In the Dragonology series, Amphitheres are an American type of dragon, having only its wings as limbs. There are three species of amphithere (Draco Americanus tex, Draco Americanus mex, Draco Americanus incognito) living in the Americas. They are rainbow colors and have fur. The egg of the said dragon is light green and has paler green markings. It will eat any large mammal from the plains including stupid humans. The prefered nesting place is in a cave or large mound of boulders. To kill its prey it scares them over cliffs. It is 15 feet long and 10 feet high. The life span of an American Amphithere is about 250 years.

Mexican Amphithere

The Mexican Amphithere (Draco americanus mex) is an enigmatic dragon which could have inspired the Aztec god Quetzalcoatl.

It is 5 to 10 feet high and 45 feet long. Colouration is iridescent blue-green with a paler green belly. The wings turn purple while the mane and tail feathers turn gold in the breeding season. It squawks in a manner similar to a parrot and eat large land animals, like llamas. Lairs are found near water, with their nests resembling coracles containing three hard eggs. Eggs are able to float and are brown with orange markings. Chicks have to wait in rocky holes for three years until their wings grow. Aveloca, the most famous Amphithere lived to 223.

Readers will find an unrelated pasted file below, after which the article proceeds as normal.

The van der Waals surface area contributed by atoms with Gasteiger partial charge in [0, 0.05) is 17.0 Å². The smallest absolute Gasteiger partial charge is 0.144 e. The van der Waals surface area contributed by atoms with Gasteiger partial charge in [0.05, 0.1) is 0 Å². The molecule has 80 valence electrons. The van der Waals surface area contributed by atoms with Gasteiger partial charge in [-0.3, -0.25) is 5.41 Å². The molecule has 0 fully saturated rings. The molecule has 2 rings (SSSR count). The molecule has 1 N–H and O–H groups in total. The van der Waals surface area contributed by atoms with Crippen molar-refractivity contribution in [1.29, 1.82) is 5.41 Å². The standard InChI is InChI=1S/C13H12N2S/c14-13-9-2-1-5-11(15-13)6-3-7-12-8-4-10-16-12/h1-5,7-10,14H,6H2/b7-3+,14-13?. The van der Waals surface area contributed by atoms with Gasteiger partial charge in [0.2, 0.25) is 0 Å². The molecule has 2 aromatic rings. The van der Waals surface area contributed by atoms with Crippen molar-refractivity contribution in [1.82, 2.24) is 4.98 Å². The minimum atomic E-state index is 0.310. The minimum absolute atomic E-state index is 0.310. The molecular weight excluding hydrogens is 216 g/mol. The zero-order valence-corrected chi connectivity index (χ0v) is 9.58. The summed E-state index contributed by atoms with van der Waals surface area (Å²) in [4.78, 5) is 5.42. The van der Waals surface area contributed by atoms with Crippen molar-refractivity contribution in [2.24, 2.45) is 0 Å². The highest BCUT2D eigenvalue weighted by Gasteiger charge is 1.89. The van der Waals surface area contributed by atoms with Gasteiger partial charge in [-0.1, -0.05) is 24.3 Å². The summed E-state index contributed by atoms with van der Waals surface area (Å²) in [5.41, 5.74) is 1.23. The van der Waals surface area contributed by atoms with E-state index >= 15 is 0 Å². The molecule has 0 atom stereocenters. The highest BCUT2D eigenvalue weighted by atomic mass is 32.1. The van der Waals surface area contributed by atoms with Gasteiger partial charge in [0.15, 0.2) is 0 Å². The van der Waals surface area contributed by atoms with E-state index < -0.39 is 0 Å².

American Amphithere

The American Amphithere (Draco americanus tex), or Moth Dragon as it only hunts at night, is not known for a sanguine outlook. Instead, it will bite at anything.

It is 15 feet long and 8 to 10 feet high. Colouration is typically iridescent purple with a yellow belly and wings, although red, blue and green have been seen. It has a high-pitched squawk and, unusually, flocks together. Moth dragons will eat any large mammals, mainly bison and sometimes including unwary cowboys. They can breathe fire and hover, with their prefered lair high up in sandstone valleys such as Monument Valley in Utah. Eggs are bright green with phosphorescent paler green markings. The chicks can fly from birth but are quite uncertain for a few years.

In the Southeastern United States, they have been known to eat mostly children.

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